The National Football League (NFL) is pledging $30 million to the National Institutes of Health (NIH) as part of its research to benefit athletes and the general population, including members of the military.
“Our commitment here is to hopefully help set the standard and lead the way in research about head injuries, and we’re doing it with the leading scientists,” NFL Commissioner Roger Goodell said in a telephone with the Washington Post on Wednesday.
Mr. Goodell said the funding to the NIH, which is part of the U.S. Department of Health and Human Services, would assist in funding brain research, specifically chronic traumatic encephalopathy (CTE), concussion management and treatment. The study is also aimed at further understanding the relationship between traumatic brain injury and late-life neurodegenerative disorders. The NIH is considered one of the world’s foremost medical research centers.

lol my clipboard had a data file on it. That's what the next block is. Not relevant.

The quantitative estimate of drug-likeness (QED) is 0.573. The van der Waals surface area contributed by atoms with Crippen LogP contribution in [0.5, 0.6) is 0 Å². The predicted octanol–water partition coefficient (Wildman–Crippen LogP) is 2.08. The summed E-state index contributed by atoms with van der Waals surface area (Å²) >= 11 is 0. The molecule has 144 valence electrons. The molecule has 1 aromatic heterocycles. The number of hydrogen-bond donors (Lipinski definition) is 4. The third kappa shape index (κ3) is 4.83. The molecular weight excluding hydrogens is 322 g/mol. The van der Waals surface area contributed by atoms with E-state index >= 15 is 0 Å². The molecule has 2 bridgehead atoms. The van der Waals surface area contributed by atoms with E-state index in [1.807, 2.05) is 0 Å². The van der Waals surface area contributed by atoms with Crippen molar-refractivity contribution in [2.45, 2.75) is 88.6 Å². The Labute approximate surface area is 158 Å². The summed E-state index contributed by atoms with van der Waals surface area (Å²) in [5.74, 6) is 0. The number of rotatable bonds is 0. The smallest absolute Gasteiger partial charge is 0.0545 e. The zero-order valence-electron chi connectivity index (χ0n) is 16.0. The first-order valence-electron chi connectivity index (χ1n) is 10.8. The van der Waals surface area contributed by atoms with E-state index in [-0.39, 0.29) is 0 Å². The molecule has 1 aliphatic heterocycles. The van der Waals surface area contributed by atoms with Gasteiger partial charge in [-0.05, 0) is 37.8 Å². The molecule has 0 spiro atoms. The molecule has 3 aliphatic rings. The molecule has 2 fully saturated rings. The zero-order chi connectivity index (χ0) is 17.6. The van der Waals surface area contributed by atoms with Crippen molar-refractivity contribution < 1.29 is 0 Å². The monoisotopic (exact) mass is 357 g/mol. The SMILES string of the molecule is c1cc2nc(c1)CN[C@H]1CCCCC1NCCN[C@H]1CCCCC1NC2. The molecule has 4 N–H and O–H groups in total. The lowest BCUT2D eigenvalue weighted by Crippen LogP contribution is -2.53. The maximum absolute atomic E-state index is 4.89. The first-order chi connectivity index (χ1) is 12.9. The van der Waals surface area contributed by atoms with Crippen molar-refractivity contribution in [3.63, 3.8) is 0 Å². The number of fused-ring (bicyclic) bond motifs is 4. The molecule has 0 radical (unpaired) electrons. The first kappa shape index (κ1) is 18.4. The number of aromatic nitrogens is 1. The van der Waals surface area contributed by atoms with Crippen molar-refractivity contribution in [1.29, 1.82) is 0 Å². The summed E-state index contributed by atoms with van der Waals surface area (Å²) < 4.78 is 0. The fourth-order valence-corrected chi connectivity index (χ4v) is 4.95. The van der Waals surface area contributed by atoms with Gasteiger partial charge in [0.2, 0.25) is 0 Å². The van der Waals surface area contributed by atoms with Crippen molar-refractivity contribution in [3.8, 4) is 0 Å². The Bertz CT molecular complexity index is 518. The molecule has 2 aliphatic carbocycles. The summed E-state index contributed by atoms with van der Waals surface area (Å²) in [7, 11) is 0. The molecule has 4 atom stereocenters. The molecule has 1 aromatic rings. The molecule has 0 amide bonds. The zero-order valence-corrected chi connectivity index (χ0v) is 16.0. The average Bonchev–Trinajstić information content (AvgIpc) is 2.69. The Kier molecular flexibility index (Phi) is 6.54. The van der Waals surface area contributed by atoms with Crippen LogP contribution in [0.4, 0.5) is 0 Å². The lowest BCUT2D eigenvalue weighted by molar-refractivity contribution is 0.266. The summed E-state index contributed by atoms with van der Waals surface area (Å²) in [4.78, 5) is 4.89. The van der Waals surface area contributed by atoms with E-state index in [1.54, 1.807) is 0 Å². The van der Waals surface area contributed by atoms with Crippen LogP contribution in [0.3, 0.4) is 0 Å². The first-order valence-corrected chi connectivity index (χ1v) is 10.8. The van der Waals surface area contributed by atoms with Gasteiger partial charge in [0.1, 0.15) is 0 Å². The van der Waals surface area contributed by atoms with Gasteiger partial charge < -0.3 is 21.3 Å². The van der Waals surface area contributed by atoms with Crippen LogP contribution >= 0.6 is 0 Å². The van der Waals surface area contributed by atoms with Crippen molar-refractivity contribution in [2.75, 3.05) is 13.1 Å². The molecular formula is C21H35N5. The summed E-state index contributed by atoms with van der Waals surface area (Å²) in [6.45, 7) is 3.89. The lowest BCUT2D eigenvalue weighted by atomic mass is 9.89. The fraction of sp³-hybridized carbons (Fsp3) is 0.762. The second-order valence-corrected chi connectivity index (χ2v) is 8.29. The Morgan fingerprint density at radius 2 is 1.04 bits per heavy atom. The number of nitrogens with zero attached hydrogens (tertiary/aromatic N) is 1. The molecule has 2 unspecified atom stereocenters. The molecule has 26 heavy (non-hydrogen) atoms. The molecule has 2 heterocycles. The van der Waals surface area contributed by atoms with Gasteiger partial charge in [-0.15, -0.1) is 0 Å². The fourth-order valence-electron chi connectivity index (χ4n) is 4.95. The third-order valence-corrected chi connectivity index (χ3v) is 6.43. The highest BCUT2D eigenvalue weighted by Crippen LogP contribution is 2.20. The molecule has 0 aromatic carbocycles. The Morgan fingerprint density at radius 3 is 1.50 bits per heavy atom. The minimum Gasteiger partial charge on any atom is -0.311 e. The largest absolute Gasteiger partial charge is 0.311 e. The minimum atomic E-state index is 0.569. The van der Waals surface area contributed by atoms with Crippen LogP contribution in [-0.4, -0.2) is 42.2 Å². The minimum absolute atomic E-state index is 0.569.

The announcement comes as the NFL opened its 2012 season on Wednesday. The League has come under increasing scrutiny regarding its commitment to NFL athletes suffering from brain-related trauma. Brain injuries are common in professional American football players. Finding effective rehabilitation strategies can have widespread implications not only for retired players but also for patients with traumatic brain injury and substance abuse problems, according to the NIH.
Speaking with the Washington Post, Mr. Goodell said the NFL spent months discussing the deal with the NIH, adding that the deal will do a lot to progress the NFL’s understanding of brain trauma.
“Our goal is to aggressively partner with the best scientists to understand more about the brain and brain injuries, to make things safer for our athletes and for others,” said Mr. Goodell. “If we can learn more about the brain, we can not only make football safer, but make things safer for other sports and other walks of life.”